Javanese cownose ray (Rhinoptera javanica)

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Close up of a Javanese cownose ray
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Javanese cownose ray fact file

Javanese cownose ray description

KingdomAnimalia
PhylumChordata
ClassChondrichthyes
OrderRajiformes
FamilyRhinopteridae
GenusRhinoptera (1)

Cownose rays (Rhinoptera) have earned their common name for their unusual-looking heads, which feature a double-lobed snout and indented forehead (2). As with most rays, the body is flattened, with the pectoral fins broadly expanded and fused with the head and trunk to form a disc (3). This smooth-skinned species is characterised by a kite-shaped body-disc, which is brown on the upper surface and white below (2) (3). The long, thin, whip-like tails of cownose rays (Rhinoptera) are distinctly demarcated from the body and armed with one or more stings.

French
Mourine Javanaise.
Size
Body width: up to 150 cm (2)
Weight
up to 4,500 kg (2)
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Javanese cownose ray biology

This species is sometimes found in extremely large groups, with schools of up to 500 rays having been reported (2) (3). Feeding on a diet of clams, oysters and crustaceans (2), the ray uses its large plate-like teeth to crush the shells of its prey (3). Reproduction is ovoviviparous, with live young being ‘born’ after they have hatched inside the female (2).

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Javanese cownose ray range

Ranging across the Indo-West Pacific, from Durban, South Africa, north possibly to India, Thailand, Indonesia, and southern China. Also in Okinawa, Ryukyu Island and possibly Australia (2).

See this species on Google Earth.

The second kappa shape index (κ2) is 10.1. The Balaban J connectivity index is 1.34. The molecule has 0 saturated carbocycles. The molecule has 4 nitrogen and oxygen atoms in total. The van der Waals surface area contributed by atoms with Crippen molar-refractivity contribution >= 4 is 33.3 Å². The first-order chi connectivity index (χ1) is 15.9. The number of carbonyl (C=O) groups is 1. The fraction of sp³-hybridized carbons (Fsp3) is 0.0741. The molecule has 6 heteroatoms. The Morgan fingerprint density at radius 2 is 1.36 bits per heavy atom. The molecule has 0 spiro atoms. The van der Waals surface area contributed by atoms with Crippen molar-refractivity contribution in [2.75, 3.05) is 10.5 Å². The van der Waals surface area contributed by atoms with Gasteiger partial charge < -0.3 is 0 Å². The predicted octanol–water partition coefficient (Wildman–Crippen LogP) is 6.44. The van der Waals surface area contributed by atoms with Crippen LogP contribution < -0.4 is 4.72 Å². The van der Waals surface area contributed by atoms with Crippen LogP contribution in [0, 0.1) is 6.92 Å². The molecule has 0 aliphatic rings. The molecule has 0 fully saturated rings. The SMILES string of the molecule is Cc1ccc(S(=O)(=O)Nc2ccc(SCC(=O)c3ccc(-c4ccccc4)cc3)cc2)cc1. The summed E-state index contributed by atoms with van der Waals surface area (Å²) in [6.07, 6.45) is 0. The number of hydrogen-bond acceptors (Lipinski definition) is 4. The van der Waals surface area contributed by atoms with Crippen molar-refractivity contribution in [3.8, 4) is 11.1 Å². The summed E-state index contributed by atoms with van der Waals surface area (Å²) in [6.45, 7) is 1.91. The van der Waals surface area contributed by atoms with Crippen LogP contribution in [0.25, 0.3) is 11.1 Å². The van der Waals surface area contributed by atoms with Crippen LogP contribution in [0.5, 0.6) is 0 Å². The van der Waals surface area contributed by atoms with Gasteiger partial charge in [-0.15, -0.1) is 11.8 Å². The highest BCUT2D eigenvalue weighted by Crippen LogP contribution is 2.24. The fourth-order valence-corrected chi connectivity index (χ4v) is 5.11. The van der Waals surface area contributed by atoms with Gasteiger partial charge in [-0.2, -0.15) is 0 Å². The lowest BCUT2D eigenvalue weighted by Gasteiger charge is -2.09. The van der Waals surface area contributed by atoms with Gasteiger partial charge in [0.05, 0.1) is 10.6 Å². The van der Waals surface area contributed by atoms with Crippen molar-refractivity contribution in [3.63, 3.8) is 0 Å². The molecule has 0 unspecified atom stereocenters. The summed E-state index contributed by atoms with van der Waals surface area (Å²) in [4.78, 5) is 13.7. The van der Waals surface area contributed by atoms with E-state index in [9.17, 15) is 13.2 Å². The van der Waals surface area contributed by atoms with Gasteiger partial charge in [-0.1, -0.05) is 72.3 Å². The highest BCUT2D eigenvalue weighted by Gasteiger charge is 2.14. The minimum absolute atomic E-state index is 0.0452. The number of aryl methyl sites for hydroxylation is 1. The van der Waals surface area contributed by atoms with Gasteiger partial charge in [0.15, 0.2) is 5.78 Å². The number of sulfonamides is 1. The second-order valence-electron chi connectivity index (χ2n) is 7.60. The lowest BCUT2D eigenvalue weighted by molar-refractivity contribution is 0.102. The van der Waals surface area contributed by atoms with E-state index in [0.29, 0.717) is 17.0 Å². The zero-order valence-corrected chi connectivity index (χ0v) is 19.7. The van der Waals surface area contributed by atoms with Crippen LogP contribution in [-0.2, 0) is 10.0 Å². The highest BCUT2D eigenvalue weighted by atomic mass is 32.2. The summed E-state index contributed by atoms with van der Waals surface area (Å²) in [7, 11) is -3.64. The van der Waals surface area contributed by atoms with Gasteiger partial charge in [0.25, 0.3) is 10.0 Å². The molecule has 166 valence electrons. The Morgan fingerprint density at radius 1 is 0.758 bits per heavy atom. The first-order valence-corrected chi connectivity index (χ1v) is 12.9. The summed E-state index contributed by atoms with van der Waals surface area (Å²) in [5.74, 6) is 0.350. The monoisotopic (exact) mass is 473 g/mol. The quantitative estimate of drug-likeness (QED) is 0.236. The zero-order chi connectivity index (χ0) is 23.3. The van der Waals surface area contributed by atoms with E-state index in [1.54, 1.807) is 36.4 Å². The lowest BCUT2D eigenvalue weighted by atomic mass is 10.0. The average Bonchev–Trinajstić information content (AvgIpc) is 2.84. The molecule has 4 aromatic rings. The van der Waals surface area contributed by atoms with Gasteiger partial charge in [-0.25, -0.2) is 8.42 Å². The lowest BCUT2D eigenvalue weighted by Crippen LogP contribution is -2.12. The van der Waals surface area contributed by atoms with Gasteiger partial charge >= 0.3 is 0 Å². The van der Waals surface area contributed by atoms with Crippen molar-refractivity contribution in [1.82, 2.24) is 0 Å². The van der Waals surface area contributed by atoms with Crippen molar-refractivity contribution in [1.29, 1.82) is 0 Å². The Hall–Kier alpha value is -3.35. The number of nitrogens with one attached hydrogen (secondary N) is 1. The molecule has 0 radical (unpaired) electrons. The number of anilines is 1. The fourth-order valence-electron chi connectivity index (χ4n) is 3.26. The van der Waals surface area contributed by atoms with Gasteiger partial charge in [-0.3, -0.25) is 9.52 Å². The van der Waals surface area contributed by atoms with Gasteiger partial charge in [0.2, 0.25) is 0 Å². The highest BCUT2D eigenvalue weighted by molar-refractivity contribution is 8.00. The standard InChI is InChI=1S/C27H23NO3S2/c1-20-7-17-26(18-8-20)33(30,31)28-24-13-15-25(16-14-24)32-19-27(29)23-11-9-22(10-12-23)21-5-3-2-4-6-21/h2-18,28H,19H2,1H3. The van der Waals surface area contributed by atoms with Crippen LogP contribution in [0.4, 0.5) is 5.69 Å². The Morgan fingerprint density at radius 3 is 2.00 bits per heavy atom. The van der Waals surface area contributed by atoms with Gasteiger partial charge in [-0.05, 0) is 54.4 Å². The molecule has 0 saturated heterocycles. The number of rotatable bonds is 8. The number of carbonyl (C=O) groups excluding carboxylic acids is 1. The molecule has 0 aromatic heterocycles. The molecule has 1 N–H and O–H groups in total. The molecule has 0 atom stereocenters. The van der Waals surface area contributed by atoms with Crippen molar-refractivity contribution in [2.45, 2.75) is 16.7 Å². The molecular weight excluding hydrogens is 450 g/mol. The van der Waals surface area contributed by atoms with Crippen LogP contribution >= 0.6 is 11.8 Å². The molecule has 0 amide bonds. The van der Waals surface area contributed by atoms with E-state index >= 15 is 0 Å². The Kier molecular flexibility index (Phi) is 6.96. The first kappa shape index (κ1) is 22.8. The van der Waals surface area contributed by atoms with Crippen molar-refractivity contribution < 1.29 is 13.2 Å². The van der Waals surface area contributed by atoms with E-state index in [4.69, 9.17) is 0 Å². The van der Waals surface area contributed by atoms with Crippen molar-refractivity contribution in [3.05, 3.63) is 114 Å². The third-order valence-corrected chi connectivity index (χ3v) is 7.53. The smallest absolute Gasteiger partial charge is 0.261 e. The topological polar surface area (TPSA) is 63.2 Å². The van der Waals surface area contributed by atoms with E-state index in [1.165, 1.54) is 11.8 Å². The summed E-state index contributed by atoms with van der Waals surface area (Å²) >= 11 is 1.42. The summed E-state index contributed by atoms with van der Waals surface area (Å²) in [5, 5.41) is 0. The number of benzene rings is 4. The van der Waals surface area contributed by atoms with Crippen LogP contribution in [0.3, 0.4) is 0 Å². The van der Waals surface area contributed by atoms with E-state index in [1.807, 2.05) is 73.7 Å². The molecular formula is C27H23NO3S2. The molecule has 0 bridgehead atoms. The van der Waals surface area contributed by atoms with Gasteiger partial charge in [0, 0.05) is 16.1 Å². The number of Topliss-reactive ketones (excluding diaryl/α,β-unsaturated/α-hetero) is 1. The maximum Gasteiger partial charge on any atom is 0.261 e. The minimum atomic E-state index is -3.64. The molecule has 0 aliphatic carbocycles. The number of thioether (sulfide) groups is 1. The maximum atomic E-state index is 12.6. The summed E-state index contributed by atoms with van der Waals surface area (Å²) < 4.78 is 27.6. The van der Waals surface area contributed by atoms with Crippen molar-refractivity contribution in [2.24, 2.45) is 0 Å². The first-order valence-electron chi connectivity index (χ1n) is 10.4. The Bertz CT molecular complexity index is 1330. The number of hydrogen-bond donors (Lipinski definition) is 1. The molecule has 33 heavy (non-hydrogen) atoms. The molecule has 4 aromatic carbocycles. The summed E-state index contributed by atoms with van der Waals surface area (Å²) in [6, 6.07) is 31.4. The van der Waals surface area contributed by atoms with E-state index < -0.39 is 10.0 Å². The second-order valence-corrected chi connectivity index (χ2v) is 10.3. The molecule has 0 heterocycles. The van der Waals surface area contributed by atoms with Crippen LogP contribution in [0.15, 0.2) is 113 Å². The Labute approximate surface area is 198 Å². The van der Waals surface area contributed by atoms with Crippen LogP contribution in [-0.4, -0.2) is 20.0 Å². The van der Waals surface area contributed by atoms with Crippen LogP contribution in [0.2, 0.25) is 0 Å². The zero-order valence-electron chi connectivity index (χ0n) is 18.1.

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Javanese cownose ray habitat

A benthic species found over sand and mud bottoms of inshore coastal waters, in bays, estuaries and near coral reefs (2) (3).

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Javanese cownose ray status

Classified as Vulnerable (VU) on the IUCN Red List (1).

IUCN Red List species status – Vulnerable

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Javanese cownose ray threats

Cownose rays (Rhinoptera) are fished for food, but not generally taken in large numbers. Of only minor importance to fisheries, they are still caught incidentally in hook-and-line and trawling operations (3). However, the true impact fisheries are having on Javanese cownose ray populations is unknown.

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Javanese cownose ray conservation

There are currently no conservation measures targeting this species.

View information on this species at the UNEP World Conservation Monitoring Centre.
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Find out more

For further information on the conservation of sharks and rays see:

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Authentication

This information is awaiting authentication by a species expert, and will be updated as soon as possible. If you are able to help please contact: arkive@wildscreen.org.uk
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Glossary

Benthic
Living on the lowermost region of a marine habitat, the bottom.
Ovovivipary
Method of reproduction whereby the egg shell is weakly formed and young hatch inside the female; they are nourished by their yolk sac and then ‘born’ live.
Pectoral fins
In fish, the pair of fins that are found one on each side of the body just behind the gills. They are generally used for balancing and braking.
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References

  1. IUCN Red List of Threatened Species (April, 2006)
    http://www.redlist.org
  2. FishBase (April, 2006)
    http://www.fishbase.org
  3. Food and Agriculture Organization of the United Nations (FAO) (April, 2006)
    http://www.fao.org/docrep/T0726E/t0726e0f.htm
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Image credit

Close up of a Javanese cownose ray  
Close up of a Javanese cownose ray

© Jeff Rotman / naturepl.com

Nature Picture Library
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BS1 5RR
United Kingdom
Tel: +44 (0) 117 911 4675
Fax: +44 (0) 117 911 4699
info@naturepl.com
http://www.naturepl.com

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